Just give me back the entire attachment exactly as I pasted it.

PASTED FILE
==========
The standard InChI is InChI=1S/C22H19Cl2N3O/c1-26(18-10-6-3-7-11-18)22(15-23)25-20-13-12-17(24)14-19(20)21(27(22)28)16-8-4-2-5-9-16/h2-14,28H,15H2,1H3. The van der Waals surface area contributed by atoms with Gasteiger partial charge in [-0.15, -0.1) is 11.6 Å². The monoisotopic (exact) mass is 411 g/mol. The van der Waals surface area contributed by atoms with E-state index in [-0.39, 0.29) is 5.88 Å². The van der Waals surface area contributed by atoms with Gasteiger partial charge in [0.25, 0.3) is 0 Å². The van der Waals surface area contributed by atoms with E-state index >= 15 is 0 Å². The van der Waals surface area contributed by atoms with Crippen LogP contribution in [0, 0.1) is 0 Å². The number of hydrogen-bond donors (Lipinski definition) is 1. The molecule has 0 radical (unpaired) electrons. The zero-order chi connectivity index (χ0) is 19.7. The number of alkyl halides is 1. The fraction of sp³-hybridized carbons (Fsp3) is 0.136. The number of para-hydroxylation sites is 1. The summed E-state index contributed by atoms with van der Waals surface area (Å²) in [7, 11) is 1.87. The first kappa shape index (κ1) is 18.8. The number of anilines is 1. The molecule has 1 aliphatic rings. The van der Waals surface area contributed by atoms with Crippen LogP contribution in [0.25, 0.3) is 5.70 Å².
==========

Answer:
The standard InChI is InChI=1S/C22H19Cl2N3O/c1-26(18-10-6-3-7-11-18)22(15-23)25-20-13-12-17(24)14-19(20)21(27(22)28)16-8-4-2-5-9-16/h2-14,28H,15H2,1H3. The van der Waals surface area contributed by atoms with Gasteiger partial charge in [-0.15, -0.1) is 11.6 Å². The monoisotopic (exact) mass is 411 g/mol. The van der Waals surface area contributed by atoms with E-state index in [-0.39, 0.29) is 5.88 Å². The van der Waals surface area contributed by atoms with Gasteiger partial charge in [0.25, 0.3) is 0 Å². The van der Waals surface area contributed by atoms with E-state index >= 15 is 0 Å². The van der Waals surface area contributed by atoms with Crippen LogP contribution in [0, 0.1) is 0 Å². The number of hydrogen-bond donors (Lipinski definition) is 1. The molecule has 0 radical (unpaired) electrons. The zero-order chi connectivity index (χ0) is 19.7. The number of alkyl halides is 1. The fraction of sp³-hybridized carbons (Fsp3) is 0.136. The number of para-hydroxylation sites is 1. The summed E-state index contributed by atoms with van der Waals surface area (Å²) in [7, 11) is 1.87. The first kappa shape index (κ1) is 18.8. The number of anilines is 1. The molecule has 1 aliphatic rings. The van der Waals surface area contributed by atoms with Crippen LogP contribution in [0.25, 0.3) is 5.70 Å².